The meat’s versatility and low price inspire new menu items
It wasn’t long ago that the thought of eating pork in a restaurant melted away after breakfast.
Sausage or bacon were expected options for the morning meal, but apart from bacon on a burger or pepperoni or sausage on pizza, beef and chicken dominated at lunch and dinner.
To be fair, they still do, but pork has been coming on strong for the past several years as comparatively stable pricing — except for belly — and consumers’ increasing appreciation of the meat have encouraged chefs to find different applications for it.
Pork chops on the rise
The grilled, balsamic-glazed pork chop at Brio Tuscan Grille is the 65-unit casual-dining chain’s bestselling limited-time offer, according to Brian O’Malley, president and CEO of Bravo Brio Restaurant Group Inc., based in Columbus, Ohio.
The pork chop is brined and marinated, and served in a maple balsamic glaze with sweet potatoes, mushrooms, pancetta, Brussels sprouts and caramelized onion, priced at $21.95.
“People are finding a lot of different avenues to use pork,” O’Malley said, adding that the chain typically offers two pork entrée limited-time offers each year among its quarterly specials.
“It typically ends up being the No. 1 seller … whether it’s fall flavors [like the current item] or springtime berry-like flavors,” he said.
Given pork’s low price compared with beef, the restaurant can offer larger portions at lower prices.
“You put out a 9-ounce pork chop — it’s impressive when it hits a plate,” O’Malley said. “I always see pork as value-added because of the quantity that you can put on the plate.”
Coda di Volpe pork chop
Both Brio Tuscan Grille and sister chain Bravo Cucina Italiana, which has 51 units, have pork chops on their permanent menus, and rotate chops and loins as limited-time offers.
O’Malley said his chefs like pork’s versatility, and because it gives customers a relatively unusual experience compared to chicken or beef.
Other restaurant chains have also recently added pork chops to their menus.
BJ’s Restaurant & Brewhouse introduced a pork chop as a permanent menu addition earlier this year at its 187 locations. The chop is rubbed with barbecue sauce and is priced $16.50, with two sides.
Perkins Restaurant & Bakery added a 10-ounce maple-glazed pork chop to its permanent menu for around $12.95, with two sides. Prices vary by location.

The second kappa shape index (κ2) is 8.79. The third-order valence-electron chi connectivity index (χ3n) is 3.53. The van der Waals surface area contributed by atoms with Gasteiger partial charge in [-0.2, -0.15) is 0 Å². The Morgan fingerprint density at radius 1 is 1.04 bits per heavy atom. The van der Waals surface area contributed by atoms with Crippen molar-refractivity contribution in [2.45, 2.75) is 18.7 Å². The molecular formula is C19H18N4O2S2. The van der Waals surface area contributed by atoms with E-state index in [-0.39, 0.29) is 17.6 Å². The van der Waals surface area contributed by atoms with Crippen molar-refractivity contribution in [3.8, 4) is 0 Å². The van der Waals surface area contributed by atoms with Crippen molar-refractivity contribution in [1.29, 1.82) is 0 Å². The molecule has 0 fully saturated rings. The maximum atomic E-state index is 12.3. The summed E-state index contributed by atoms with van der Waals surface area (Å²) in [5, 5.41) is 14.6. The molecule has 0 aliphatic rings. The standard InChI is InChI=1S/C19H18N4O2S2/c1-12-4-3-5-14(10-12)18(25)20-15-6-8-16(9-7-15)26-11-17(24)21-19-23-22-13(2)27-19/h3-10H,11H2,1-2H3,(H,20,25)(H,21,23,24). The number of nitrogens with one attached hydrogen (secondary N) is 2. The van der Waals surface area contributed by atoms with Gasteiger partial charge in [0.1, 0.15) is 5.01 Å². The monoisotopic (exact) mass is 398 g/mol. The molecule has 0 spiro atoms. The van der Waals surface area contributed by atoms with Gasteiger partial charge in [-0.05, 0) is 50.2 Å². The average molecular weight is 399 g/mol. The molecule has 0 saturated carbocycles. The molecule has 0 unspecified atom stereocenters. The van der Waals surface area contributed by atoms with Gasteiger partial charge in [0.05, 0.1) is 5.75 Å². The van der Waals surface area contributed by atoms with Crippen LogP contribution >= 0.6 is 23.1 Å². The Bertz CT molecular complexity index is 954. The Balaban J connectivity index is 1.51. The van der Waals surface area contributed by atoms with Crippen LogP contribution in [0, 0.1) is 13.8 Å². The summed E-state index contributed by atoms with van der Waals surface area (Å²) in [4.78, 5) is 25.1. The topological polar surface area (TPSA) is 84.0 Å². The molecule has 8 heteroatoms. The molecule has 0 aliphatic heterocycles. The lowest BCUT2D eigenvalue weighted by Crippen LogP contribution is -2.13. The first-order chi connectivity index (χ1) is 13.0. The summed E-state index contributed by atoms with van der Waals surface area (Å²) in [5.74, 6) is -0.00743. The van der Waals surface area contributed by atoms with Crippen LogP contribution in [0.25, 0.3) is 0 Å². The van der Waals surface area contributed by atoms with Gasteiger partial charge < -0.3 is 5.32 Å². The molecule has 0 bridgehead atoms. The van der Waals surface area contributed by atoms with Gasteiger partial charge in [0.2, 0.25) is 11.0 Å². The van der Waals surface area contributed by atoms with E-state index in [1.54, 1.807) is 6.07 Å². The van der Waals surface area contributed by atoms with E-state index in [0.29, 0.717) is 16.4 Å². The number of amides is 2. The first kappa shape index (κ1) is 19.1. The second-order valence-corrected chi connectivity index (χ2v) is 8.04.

Carnitas catch on
The volume of pork sold in foodservice has increased dramatically since 2011, according to a study commissioned by the National Pork Board.
Annual usage has increased by 1.1 billion pounds since then, an increase of 3.5 percent. The next fastest-growing protein, turkey, grew by 1.2 percent.
Much of pork’s growth has been in ever-popular bacon, breakfast sausage and pepperoni. But there has also been growth in ribs and processed ham.
Since 2015, sales of carnitas have grown 5 percent annually.
Arby's pork belly sandwich
Carnitas, a Mexican preparation of shredded braised pork, have been available at restaurant chains for a couple of decades, thanks to Chipotle Mexican Grill, which was founded in 1993.
The latest national chain to introduce carnitas is Cheyenne, Wyo.-based Taco John’s, which rolled the item out as a limited-time offer, from late March through early June, at its 387 locations.
The carnitas were marketed as a Pork Carnitas Quesadilla Taco — with roasted salsa verde, lime sour cream, lettuce and pico de gallo in a tortilla — but were available in any other preparation by request. The item was priced at $1.99.
“We’ve gotten countless requests to include pork carnitas on our menu, so we’re really looking forward to rolling them out in an exciting new way,” Bob Karisny, Taco John’s vice president of menu strategy and innovation, said in a statement at the time.
Carnitas were so successful that in late August, Taco John’s brought them back in the form of a breakfast taco with scrambled eggs, blended cheese and salsa verde, available through late October.
Porchetta crosses over
Sales of porchetta — an Italian preparation of boneless, rolled pork, often wrapped in herbs — have grown 15 percent annually since 2015, according to a study by the National Pork Board.
Porchetta has largely been a specialty of independent restaurants, such as Coda di Volpe in Chicago, where chef Chris Thompson buys whole Berkshire hogs from Catalpa Grove Farm of Columbiana, Ohio.
The hogs come in halves, split and eviscerated. Thompson cures much of the meat into cold cuts, and makes head cheese out of the head, which he then slices thinly, coats in flour and serves with a pole bean salad.
He serves pork chops and roasted shoulder, as well as porchetta, “giving us a chance to rotate the menu and use different parts of the pig,” he said.